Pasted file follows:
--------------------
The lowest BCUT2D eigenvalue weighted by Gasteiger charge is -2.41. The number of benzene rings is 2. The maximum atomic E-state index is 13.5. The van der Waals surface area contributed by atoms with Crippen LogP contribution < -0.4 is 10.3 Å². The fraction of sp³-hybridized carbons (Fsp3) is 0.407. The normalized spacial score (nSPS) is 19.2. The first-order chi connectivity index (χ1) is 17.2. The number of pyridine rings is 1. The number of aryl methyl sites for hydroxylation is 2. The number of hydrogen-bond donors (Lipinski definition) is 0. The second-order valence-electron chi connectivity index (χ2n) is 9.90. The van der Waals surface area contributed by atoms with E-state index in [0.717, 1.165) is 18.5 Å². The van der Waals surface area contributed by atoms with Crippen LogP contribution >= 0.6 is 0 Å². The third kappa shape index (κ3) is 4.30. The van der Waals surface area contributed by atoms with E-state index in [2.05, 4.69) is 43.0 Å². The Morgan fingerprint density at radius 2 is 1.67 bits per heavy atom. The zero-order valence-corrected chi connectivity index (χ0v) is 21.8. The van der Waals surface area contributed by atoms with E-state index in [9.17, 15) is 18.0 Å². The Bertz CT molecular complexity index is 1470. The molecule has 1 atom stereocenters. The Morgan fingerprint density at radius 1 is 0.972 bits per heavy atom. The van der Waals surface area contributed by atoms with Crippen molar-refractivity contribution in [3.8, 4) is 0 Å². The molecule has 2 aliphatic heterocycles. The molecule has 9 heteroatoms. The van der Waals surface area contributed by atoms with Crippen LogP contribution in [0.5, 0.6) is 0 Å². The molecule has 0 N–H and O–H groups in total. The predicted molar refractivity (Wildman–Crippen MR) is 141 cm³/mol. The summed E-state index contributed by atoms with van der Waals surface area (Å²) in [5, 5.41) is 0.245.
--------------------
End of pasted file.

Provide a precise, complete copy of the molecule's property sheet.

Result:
The lowest BCUT2D eigenvalue weighted by Gasteiger charge is -2.41. The number of benzene rings is 2. The maximum atomic E-state index is 13.5. The van der Waals surface area contributed by atoms with Crippen LogP contribution < -0.4 is 10.3 Å². The fraction of sp³-hybridized carbons (Fsp3) is 0.407. The normalized spacial score (nSPS) is 19.2. The first-order chi connectivity index (χ1) is 17.2. The number of pyridine rings is 1. The number of aryl methyl sites for hydroxylation is 2. The number of hydrogen-bond donors (Lipinski definition) is 0. The second-order valence-electron chi connectivity index (χ2n) is 9.90. The van der Waals surface area contributed by atoms with E-state index in [0.717, 1.165) is 18.5 Å². The van der Waals surface area contributed by atoms with Crippen LogP contribution >= 0.6 is 0 Å². The third kappa shape index (κ3) is 4.30. The van der Waals surface area contributed by atoms with E-state index in [2.05, 4.69) is 43.0 Å². The Morgan fingerprint density at radius 2 is 1.67 bits per heavy atom. The zero-order valence-corrected chi connectivity index (χ0v) is 21.8. The van der Waals surface area contributed by atoms with E-state index in [9.17, 15) is 18.0 Å². The Bertz CT molecular complexity index is 1470. The molecule has 1 atom stereocenters. The Morgan fingerprint density at radius 1 is 0.972 bits per heavy atom. The van der Waals surface area contributed by atoms with Crippen molar-refractivity contribution in [3.8, 4) is 0 Å². The molecule has 2 aliphatic heterocycles. The molecule has 9 heteroatoms. The van der Waals surface area contributed by atoms with Crippen LogP contribution in [0.5, 0.6) is 0 Å². The molecule has 0 N–H and O–H groups in total. The predicted molar refractivity (Wildman–Crippen MR) is 141 cm³/mol. The summed E-state index contributed by atoms with van der Waals surface area (Å²) in [5, 5.41) is 0.245.